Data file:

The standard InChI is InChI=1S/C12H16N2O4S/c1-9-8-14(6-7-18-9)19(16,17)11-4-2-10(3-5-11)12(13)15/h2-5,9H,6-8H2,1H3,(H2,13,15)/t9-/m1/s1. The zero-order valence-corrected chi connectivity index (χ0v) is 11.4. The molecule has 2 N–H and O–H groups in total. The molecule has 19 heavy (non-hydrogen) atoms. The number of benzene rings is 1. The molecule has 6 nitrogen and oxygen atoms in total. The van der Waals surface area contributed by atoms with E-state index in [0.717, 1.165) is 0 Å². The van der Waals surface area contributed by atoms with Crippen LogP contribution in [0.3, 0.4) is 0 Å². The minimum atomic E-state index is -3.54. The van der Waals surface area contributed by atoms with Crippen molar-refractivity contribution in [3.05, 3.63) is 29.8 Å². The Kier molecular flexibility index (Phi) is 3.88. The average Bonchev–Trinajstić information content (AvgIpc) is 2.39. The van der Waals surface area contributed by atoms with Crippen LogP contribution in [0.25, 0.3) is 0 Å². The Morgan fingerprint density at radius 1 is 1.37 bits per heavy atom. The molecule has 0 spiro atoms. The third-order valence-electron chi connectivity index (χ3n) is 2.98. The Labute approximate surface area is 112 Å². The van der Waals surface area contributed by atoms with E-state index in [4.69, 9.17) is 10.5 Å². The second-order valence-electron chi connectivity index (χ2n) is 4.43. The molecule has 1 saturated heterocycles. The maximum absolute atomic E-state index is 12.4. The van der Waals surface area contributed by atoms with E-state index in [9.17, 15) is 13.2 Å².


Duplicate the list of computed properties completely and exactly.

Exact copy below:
The standard InChI is InChI=1S/C12H16N2O4S/c1-9-8-14(6-7-18-9)19(16,17)11-4-2-10(3-5-11)12(13)15/h2-5,9H,6-8H2,1H3,(H2,13,15)/t9-/m1/s1. The zero-order valence-corrected chi connectivity index (χ0v) is 11.4. The molecule has 2 N–H and O–H groups in total. The molecule has 19 heavy (non-hydrogen) atoms. The number of benzene rings is 1. The molecule has 6 nitrogen and oxygen atoms in total. The van der Waals surface area contributed by atoms with E-state index in [0.717, 1.165) is 0 Å². The van der Waals surface area contributed by atoms with Crippen LogP contribution in [0.3, 0.4) is 0 Å². The minimum atomic E-state index is -3.54. The van der Waals surface area contributed by atoms with Crippen molar-refractivity contribution in [3.05, 3.63) is 29.8 Å². The Kier molecular flexibility index (Phi) is 3.88. The average Bonchev–Trinajstić information content (AvgIpc) is 2.39. The van der Waals surface area contributed by atoms with Crippen LogP contribution in [0.25, 0.3) is 0 Å². The Morgan fingerprint density at radius 1 is 1.37 bits per heavy atom. The molecule has 0 spiro atoms. The third-order valence-electron chi connectivity index (χ3n) is 2.98. The Labute approximate surface area is 112 Å². The van der Waals surface area contributed by atoms with E-state index in [4.69, 9.17) is 10.5 Å². The second-order valence-electron chi connectivity index (χ2n) is 4.43. The molecule has 1 saturated heterocycles. The maximum absolute atomic E-state index is 12.4. The van der Waals surface area contributed by atoms with E-state index in [9.17, 15) is 13.2 Å².